Good news — in the last two years, nearly as many protected bike lanes came into being as were created in the previous 140 years in the United States. News such as this from People for Bikes and the Green Lane Project keeps us positive. With these wonderfully sane and protective lanes, for bicyclist and motorist alike, People for Bikes continues that, “between 1874 and 2011, only 78 of these facilities were built nationwide. By the end of 2014, 191 protected lanes were on the ground across the country.”
While protected bike lanes are the default in several European countries, people in many US cities are lucky if they get a simple white line to separated the roadway for cars and trucks with very narrow stretch of asphalt for bicyclists.
However, some smart cities are giving that simple white line and bike lane a makeover. In fact, in many cities across the US, protected bike lanes are adding physical separation such as a curb, median, green space, etc. How reasonable and kind. Even with parked cars or plastic posts between moving cars and bikes, one can breathe and glide much more easily, enjoying all the wonder that is there for a person on a bike when safely on a protected lane.
The facilities documented in the People For Bikes “Inventory of Protected Bike Lanes” stand as an ongoing reference to what will increase with the ongoing work of bicyclists, bicycle activists, and bicycle entrepreneurs. “The main purpose of the post is to share an updated inventory of current protected bike lanes in North America, which is available in Google Drive as well as for download.”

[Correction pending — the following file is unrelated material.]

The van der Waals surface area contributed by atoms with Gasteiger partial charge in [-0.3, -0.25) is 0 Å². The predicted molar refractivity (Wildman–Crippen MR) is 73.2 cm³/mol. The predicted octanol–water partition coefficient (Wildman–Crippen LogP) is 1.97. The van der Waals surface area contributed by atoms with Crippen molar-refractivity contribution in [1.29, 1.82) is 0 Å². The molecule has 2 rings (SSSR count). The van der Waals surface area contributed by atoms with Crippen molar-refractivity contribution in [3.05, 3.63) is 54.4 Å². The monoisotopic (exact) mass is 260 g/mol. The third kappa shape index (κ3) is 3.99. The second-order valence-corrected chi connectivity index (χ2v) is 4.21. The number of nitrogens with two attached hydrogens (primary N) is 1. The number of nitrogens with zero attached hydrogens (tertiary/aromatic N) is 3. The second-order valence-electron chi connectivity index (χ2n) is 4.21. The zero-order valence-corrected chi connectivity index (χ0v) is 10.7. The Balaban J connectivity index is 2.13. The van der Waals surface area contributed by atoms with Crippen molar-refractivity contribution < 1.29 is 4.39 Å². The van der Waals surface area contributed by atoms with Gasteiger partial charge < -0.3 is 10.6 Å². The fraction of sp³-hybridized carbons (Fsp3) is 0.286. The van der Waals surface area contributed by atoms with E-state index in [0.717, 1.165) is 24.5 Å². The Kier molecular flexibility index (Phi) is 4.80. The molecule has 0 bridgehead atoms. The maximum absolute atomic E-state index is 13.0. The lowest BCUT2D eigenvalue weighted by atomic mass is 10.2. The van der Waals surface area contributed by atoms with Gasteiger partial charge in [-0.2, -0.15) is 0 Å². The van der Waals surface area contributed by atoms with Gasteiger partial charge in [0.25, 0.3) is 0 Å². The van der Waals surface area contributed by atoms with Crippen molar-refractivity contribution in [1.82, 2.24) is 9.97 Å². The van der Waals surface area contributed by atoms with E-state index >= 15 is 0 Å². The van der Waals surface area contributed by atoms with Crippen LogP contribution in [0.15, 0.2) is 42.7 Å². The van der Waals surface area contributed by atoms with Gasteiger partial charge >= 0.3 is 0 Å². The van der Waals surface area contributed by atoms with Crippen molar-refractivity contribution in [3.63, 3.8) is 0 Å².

Unfortunately, this happy news does not reach as far as Sarasota, Florida, where we still have some of the worse streets in all of the US as far as pedestrian or bicyclist safety is concerned.
So many ways to do this….
Check out this community coalition, for example, which has worked to build 30 new miles of well-designed and protected bikeways in Minneapolis. “The group built 15 planters from plywood (it took 10 people working for three hours, and the cost was just $600), filled them with plants, and hauled them to the demonstration site, where they were set up in a long course on the street during an Open Streets Minneapolis event.”
A recent study informs us that bicyclists & protected bike lanes offer big savings to society. The study investigates various models of how bike infrastructure influences cities. It reasons that policies and projects supportive of bike lanes are deserving of the change; deserving of the money spent, which becomes money saved.
Bottom image by Paul Krueger (CC BY 2.0 license)